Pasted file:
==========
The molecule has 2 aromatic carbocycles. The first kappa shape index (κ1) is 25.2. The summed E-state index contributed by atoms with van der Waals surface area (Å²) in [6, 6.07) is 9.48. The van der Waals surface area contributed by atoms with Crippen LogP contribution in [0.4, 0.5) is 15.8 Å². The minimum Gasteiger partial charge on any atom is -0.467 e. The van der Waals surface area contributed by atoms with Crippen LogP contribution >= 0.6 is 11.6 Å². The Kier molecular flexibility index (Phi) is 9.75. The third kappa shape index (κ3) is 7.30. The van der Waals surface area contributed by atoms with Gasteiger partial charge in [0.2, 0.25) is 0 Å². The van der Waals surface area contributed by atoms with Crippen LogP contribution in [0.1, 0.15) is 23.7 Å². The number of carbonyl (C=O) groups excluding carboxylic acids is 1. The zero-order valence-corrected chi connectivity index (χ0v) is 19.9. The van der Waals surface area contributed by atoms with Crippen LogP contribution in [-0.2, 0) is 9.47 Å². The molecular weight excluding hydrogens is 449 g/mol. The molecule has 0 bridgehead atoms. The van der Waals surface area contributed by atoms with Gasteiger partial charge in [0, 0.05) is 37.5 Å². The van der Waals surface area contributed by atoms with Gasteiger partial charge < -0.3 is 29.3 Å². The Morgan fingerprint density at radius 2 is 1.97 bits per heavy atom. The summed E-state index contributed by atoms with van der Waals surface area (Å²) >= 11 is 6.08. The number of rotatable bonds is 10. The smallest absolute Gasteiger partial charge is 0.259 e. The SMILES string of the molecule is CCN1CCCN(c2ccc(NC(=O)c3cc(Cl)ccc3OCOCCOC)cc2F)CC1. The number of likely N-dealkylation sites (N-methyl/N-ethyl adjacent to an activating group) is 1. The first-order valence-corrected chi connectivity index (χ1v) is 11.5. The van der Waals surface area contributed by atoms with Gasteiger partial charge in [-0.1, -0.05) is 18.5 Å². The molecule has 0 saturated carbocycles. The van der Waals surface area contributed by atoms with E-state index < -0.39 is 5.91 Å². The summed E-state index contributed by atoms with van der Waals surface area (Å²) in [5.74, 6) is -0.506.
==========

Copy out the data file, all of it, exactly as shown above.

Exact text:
The molecule has 2 aromatic carbocycles. The first kappa shape index (κ1) is 25.2. The summed E-state index contributed by atoms with van der Waals surface area (Å²) in [6, 6.07) is 9.48. The van der Waals surface area contributed by atoms with Crippen LogP contribution in [0.4, 0.5) is 15.8 Å². The minimum Gasteiger partial charge on any atom is -0.467 e. The van der Waals surface area contributed by atoms with Crippen LogP contribution >= 0.6 is 11.6 Å². The Kier molecular flexibility index (Phi) is 9.75. The third kappa shape index (κ3) is 7.30. The van der Waals surface area contributed by atoms with Gasteiger partial charge in [0.2, 0.25) is 0 Å². The van der Waals surface area contributed by atoms with Crippen LogP contribution in [0.1, 0.15) is 23.7 Å². The number of carbonyl (C=O) groups excluding carboxylic acids is 1. The zero-order valence-corrected chi connectivity index (χ0v) is 19.9. The van der Waals surface area contributed by atoms with Crippen LogP contribution in [-0.2, 0) is 9.47 Å². The molecular weight excluding hydrogens is 449 g/mol. The molecule has 0 bridgehead atoms. The van der Waals surface area contributed by atoms with Gasteiger partial charge in [0, 0.05) is 37.5 Å². The van der Waals surface area contributed by atoms with Gasteiger partial charge < -0.3 is 29.3 Å². The Morgan fingerprint density at radius 2 is 1.97 bits per heavy atom. The summed E-state index contributed by atoms with van der Waals surface area (Å²) >= 11 is 6.08. The number of rotatable bonds is 10. The smallest absolute Gasteiger partial charge is 0.259 e. The SMILES string of the molecule is CCN1CCCN(c2ccc(NC(=O)c3cc(Cl)ccc3OCOCCOC)cc2F)CC1. The number of likely N-dealkylation sites (N-methyl/N-ethyl adjacent to an activating group) is 1. The first-order valence-corrected chi connectivity index (χ1v) is 11.5. The van der Waals surface area contributed by atoms with Gasteiger partial charge in [-0.1, -0.05) is 18.5 Å². The molecule has 0 saturated carbocycles. The van der Waals surface area contributed by atoms with E-state index < -0.39 is 5.91 Å². The summed E-state index contributed by atoms with van der Waals surface area (Å²) in [5.74, 6) is -0.506.